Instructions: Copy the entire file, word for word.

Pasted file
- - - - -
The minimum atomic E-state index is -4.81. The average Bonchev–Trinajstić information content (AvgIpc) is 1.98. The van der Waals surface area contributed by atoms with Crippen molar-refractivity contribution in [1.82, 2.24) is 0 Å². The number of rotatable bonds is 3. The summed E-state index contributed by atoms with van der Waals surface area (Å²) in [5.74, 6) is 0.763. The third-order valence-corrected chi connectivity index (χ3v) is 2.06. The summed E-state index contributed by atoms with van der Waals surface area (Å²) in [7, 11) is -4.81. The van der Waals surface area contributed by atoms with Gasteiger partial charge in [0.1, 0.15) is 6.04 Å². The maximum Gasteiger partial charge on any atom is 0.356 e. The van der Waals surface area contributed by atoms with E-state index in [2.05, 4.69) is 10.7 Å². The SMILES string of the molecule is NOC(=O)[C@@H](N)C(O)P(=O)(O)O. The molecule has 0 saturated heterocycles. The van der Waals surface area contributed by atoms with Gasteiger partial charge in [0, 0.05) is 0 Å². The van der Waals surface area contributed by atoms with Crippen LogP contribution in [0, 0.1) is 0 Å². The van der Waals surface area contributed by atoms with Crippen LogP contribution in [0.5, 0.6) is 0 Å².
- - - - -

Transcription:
The minimum atomic E-state index is -4.81. The average Bonchev–Trinajstić information content (AvgIpc) is 1.98. The van der Waals surface area contributed by atoms with Crippen molar-refractivity contribution in [1.82, 2.24) is 0 Å². The number of rotatable bonds is 3. The summed E-state index contributed by atoms with van der Waals surface area (Å²) in [5.74, 6) is 0.763. The third-order valence-corrected chi connectivity index (χ3v) is 2.06. The summed E-state index contributed by atoms with van der Waals surface area (Å²) in [7, 11) is -4.81. The van der Waals surface area contributed by atoms with Gasteiger partial charge in [0.1, 0.15) is 6.04 Å². The maximum Gasteiger partial charge on any atom is 0.356 e. The van der Waals surface area contributed by atoms with E-state index in [2.05, 4.69) is 10.7 Å². The SMILES string of the molecule is NOC(=O)[C@@H](N)C(O)P(=O)(O)O. The molecule has 0 saturated heterocycles. The van der Waals surface area contributed by atoms with Gasteiger partial charge in [0, 0.05) is 0 Å². The van der Waals surface area contributed by atoms with Crippen LogP contribution in [0, 0.1) is 0 Å². The van der Waals surface area contributed by atoms with Crippen LogP contribution in [0.5, 0.6) is 0 Å².